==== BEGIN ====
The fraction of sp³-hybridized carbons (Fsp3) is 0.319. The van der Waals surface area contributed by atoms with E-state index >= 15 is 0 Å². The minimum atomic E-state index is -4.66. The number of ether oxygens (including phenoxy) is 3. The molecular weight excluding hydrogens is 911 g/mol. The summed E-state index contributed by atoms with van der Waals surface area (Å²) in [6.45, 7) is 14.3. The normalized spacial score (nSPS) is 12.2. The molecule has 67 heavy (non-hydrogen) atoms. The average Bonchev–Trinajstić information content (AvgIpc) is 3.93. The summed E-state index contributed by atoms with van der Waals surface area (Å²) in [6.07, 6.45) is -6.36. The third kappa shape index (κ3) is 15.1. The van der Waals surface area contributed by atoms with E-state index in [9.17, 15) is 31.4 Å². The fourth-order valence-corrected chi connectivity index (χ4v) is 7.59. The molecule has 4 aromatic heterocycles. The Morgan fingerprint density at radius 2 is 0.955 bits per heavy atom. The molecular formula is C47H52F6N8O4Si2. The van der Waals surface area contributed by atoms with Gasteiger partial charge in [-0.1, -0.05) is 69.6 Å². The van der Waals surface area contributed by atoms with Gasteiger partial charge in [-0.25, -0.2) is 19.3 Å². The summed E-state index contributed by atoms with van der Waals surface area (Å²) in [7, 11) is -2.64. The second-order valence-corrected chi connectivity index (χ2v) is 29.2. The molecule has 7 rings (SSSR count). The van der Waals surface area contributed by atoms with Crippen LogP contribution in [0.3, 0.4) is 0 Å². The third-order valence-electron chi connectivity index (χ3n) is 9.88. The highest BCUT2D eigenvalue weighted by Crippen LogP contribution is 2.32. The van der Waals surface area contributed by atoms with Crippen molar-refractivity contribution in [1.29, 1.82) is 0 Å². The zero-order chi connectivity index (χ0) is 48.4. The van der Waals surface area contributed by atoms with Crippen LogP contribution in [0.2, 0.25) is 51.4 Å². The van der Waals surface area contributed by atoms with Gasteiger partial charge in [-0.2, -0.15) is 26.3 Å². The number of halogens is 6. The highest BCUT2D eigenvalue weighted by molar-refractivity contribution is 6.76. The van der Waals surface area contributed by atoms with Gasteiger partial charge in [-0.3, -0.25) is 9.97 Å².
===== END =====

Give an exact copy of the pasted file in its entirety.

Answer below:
The fraction of sp³-hybridized carbons (Fsp3) is 0.319. The van der Waals surface area contributed by atoms with E-state index >= 15 is 0 Å². The minimum atomic E-state index is -4.66. The number of ether oxygens (including phenoxy) is 3. The molecular weight excluding hydrogens is 911 g/mol. The summed E-state index contributed by atoms with van der Waals surface area (Å²) in [6.45, 7) is 14.3. The normalized spacial score (nSPS) is 12.2. The molecule has 67 heavy (non-hydrogen) atoms. The average Bonchev–Trinajstić information content (AvgIpc) is 3.93. The summed E-state index contributed by atoms with van der Waals surface area (Å²) in [6.07, 6.45) is -6.36. The third kappa shape index (κ3) is 15.1. The van der Waals surface area contributed by atoms with E-state index in [9.17, 15) is 31.4 Å². The fourth-order valence-corrected chi connectivity index (χ4v) is 7.59. The molecule has 4 aromatic heterocycles. The Morgan fingerprint density at radius 2 is 0.955 bits per heavy atom. The molecular formula is C47H52F6N8O4Si2. The van der Waals surface area contributed by atoms with Gasteiger partial charge in [-0.1, -0.05) is 69.6 Å². The van der Waals surface area contributed by atoms with Gasteiger partial charge in [-0.25, -0.2) is 19.3 Å². The summed E-state index contributed by atoms with van der Waals surface area (Å²) in [7, 11) is -2.64. The second-order valence-corrected chi connectivity index (χ2v) is 29.2. The molecule has 7 rings (SSSR count). The van der Waals surface area contributed by atoms with Crippen LogP contribution in [0.3, 0.4) is 0 Å². The third-order valence-electron chi connectivity index (χ3n) is 9.88. The highest BCUT2D eigenvalue weighted by Crippen LogP contribution is 2.32. The van der Waals surface area contributed by atoms with Crippen molar-refractivity contribution in [1.29, 1.82) is 0 Å². The zero-order chi connectivity index (χ0) is 48.4. The van der Waals surface area contributed by atoms with Crippen LogP contribution in [0.2, 0.25) is 51.4 Å². The van der Waals surface area contributed by atoms with Gasteiger partial charge in [-0.2, -0.15) is 26.3 Å². The number of halogens is 6. The highest BCUT2D eigenvalue weighted by molar-refractivity contribution is 6.76. The van der Waals surface area contributed by atoms with Gasteiger partial charge in [-0.3, -0.25) is 9.97 Å².